Although he asked not to be identified, one juror was somewhat outspoken Saturday when asked to comment about the community's reaction. He talked about the jury’s deliberations; hts thoughts an the hunger strike, the protestors in front of the courthouse, and the juror who couldn't write English; and his feelings in general about probation. Here’s what he wanted to share:
“I think a lot more people are concerned with revenge than with justice, because they have a misconception of what justice is. This trial was a difficult thing to go through It was terrible what happened, but this person i Savage) didn t belong in the penitentiary.
That would not bring the Sauceda family back. Instead, we felt it might be better to make Savage constantly remember for at least the next IO years what he did by having to follow the rules of his probation.
“DWI * driving while intoxicated) is a tremendous problem, but prison is not always the perfect deterrent. Just look at those people on the hunger strike Two of those guys have been there I to the penitentiary) twice."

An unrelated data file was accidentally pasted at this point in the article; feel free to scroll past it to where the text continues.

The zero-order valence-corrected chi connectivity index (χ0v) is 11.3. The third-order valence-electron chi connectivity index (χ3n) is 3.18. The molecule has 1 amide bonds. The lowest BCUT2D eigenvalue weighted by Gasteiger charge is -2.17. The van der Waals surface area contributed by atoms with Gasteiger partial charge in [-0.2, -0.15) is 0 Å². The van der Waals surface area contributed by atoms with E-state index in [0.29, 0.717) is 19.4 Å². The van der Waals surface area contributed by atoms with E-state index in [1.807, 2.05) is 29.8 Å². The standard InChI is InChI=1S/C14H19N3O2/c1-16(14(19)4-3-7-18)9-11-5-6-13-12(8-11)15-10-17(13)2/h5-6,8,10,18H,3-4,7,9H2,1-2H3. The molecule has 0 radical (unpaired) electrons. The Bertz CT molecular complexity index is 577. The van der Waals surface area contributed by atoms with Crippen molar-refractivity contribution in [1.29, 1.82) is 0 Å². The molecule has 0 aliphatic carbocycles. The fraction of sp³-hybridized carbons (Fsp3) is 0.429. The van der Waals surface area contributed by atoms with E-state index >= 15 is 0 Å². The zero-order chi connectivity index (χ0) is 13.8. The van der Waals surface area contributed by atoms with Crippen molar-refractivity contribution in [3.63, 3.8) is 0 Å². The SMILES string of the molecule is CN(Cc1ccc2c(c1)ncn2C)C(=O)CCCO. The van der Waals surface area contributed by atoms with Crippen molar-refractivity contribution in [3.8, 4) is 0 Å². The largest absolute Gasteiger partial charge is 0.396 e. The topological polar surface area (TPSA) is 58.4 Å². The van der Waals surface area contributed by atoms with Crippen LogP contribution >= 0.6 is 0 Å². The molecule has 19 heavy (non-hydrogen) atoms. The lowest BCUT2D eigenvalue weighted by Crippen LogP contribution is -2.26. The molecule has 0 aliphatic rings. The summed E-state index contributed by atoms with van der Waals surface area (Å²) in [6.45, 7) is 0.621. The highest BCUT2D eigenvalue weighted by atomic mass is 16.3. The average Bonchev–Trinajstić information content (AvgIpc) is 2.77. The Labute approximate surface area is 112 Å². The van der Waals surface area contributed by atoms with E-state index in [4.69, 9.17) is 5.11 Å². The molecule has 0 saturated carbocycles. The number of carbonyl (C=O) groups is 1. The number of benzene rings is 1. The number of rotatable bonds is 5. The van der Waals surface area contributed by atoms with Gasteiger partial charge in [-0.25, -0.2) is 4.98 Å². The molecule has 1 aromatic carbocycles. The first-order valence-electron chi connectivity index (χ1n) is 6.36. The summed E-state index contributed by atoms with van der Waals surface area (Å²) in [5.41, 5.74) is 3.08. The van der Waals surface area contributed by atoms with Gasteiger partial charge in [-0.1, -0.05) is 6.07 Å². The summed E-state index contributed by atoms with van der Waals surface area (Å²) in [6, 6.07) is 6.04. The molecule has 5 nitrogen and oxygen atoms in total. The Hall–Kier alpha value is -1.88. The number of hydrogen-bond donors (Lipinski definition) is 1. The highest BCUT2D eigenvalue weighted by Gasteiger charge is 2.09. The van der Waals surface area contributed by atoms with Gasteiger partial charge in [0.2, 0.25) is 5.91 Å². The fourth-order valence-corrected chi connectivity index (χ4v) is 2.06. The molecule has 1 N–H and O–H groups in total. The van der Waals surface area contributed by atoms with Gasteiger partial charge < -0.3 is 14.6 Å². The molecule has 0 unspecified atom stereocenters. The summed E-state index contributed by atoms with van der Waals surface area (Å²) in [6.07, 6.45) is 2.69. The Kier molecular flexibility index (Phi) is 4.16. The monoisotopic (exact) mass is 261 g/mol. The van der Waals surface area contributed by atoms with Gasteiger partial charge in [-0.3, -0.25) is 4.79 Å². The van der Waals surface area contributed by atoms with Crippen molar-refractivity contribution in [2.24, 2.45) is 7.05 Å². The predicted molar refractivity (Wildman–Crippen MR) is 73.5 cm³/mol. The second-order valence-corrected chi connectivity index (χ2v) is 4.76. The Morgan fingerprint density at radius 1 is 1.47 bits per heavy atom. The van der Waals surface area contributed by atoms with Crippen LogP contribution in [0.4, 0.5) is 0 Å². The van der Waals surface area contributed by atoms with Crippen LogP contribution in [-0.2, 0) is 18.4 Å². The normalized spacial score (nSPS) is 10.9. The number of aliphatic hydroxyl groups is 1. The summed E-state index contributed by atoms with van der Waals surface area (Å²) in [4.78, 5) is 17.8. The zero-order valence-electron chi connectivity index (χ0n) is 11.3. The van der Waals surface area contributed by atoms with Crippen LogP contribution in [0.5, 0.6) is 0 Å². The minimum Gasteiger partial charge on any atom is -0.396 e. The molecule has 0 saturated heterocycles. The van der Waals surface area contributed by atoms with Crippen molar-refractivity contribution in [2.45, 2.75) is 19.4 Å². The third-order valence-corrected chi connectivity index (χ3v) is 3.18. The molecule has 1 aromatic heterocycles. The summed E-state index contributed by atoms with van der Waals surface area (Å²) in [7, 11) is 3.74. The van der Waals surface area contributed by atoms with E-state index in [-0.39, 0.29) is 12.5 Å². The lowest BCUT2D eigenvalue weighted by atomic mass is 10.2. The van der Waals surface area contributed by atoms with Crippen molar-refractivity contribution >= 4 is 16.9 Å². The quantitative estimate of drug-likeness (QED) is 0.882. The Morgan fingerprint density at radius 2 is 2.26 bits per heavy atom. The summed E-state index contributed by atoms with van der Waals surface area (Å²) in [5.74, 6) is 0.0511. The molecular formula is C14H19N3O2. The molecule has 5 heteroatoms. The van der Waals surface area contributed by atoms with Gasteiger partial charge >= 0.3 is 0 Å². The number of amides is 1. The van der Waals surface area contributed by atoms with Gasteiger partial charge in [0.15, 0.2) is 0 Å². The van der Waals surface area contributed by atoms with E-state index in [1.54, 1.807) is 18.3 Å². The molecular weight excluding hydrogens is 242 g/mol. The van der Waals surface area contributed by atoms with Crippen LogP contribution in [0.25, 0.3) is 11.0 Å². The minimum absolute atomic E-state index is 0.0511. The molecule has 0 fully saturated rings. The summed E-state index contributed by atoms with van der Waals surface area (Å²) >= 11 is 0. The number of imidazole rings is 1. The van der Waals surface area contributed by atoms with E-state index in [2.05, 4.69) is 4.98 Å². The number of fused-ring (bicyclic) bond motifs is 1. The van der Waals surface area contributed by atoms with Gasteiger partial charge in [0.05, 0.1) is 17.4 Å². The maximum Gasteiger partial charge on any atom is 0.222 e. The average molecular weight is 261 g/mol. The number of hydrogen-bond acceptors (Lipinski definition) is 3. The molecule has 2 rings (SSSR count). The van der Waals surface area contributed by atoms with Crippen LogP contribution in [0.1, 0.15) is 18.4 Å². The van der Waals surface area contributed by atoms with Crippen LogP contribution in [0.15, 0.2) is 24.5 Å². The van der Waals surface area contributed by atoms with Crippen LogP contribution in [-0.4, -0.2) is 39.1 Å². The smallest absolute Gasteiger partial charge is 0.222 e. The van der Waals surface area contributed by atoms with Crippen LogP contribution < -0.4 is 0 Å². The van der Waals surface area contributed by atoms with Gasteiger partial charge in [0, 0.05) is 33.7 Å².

Comal County Jail inmates Juan
See JU ROR, Page ISA
Hydro plant enemies continue to organize
By SANDRA JACKSON Staff writer
Foes of the proposed hydro-electric generation plant at Canyon Dam met Saturday to better organize their effort.
Approximately 60 people attended the third meeting of the Cany on l-ike Area Citizens Association, a group which has declared its purpose to "study the feasibility, practicality, and effect of the installation of a hydroelectric plant on Canyon I-ike and the Guadalupe River."
Plans are being made by the Guadalupe-Bianco River Authority to construct a hydroelectric plant at Canyon Dam. The GBRA has already contracted with the City of New Braunfels for purchase of the power to be generated.
"We will be meeting them (GBRAi at every place they have to go to get a permit," said Wallace M. Greene, president of the citizens’ group. "We plan to force them to make a complete and in-depth environmental study."